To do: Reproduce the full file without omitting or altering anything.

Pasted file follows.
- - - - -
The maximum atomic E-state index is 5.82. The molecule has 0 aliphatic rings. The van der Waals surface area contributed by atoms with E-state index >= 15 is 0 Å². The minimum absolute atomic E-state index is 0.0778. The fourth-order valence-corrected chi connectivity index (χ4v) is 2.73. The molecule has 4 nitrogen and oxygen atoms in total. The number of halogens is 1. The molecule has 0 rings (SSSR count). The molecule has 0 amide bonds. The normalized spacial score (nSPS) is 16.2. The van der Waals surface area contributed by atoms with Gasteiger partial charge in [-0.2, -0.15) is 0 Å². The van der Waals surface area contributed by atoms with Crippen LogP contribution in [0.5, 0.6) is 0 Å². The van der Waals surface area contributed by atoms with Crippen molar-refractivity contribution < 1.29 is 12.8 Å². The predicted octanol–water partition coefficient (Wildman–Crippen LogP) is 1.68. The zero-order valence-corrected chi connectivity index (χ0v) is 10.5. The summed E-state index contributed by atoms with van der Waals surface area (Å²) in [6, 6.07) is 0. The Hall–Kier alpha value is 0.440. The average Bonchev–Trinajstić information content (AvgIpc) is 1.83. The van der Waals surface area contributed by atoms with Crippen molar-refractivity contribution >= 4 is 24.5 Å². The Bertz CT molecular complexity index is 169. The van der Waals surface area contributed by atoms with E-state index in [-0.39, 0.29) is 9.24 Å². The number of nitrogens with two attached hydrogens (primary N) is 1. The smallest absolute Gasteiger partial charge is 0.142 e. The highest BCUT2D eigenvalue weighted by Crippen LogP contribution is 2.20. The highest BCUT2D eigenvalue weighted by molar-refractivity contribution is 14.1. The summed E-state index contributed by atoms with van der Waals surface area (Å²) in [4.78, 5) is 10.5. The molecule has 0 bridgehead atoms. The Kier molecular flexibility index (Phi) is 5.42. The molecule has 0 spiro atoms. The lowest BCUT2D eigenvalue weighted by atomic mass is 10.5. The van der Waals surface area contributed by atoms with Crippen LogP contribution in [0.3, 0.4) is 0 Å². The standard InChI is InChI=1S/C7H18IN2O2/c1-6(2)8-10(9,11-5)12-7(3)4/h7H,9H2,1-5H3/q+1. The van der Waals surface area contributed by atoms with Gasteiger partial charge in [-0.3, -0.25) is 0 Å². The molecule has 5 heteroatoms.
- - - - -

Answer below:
The maximum atomic E-state index is 5.82. The molecule has 0 aliphatic rings. The van der Waals surface area contributed by atoms with E-state index >= 15 is 0 Å². The minimum absolute atomic E-state index is 0.0778. The fourth-order valence-corrected chi connectivity index (χ4v) is 2.73. The molecule has 4 nitrogen and oxygen atoms in total. The number of halogens is 1. The molecule has 0 rings (SSSR count). The molecule has 0 amide bonds. The normalized spacial score (nSPS) is 16.2. The van der Waals surface area contributed by atoms with Gasteiger partial charge in [-0.2, -0.15) is 0 Å². The van der Waals surface area contributed by atoms with Crippen LogP contribution in [0.5, 0.6) is 0 Å². The van der Waals surface area contributed by atoms with Crippen molar-refractivity contribution < 1.29 is 12.8 Å². The predicted octanol–water partition coefficient (Wildman–Crippen LogP) is 1.68. The zero-order valence-corrected chi connectivity index (χ0v) is 10.5. The summed E-state index contributed by atoms with van der Waals surface area (Å²) in [6, 6.07) is 0. The Hall–Kier alpha value is 0.440. The average Bonchev–Trinajstić information content (AvgIpc) is 1.83. The van der Waals surface area contributed by atoms with Crippen molar-refractivity contribution >= 4 is 24.5 Å². The Bertz CT molecular complexity index is 169. The van der Waals surface area contributed by atoms with E-state index in [-0.39, 0.29) is 9.24 Å². The number of nitrogens with two attached hydrogens (primary N) is 1. The smallest absolute Gasteiger partial charge is 0.142 e. The highest BCUT2D eigenvalue weighted by Crippen LogP contribution is 2.20. The highest BCUT2D eigenvalue weighted by molar-refractivity contribution is 14.1. The summed E-state index contributed by atoms with van der Waals surface area (Å²) in [4.78, 5) is 10.5. The molecule has 0 bridgehead atoms. The Kier molecular flexibility index (Phi) is 5.42. The molecule has 0 spiro atoms. The lowest BCUT2D eigenvalue weighted by atomic mass is 10.5. The van der Waals surface area contributed by atoms with Crippen LogP contribution in [0.3, 0.4) is 0 Å². The standard InChI is InChI=1S/C7H18IN2O2/c1-6(2)8-10(9,11-5)12-7(3)4/h7H,9H2,1-5H3/q+1. The van der Waals surface area contributed by atoms with Gasteiger partial charge in [-0.3, -0.25) is 0 Å². The molecule has 5 heteroatoms.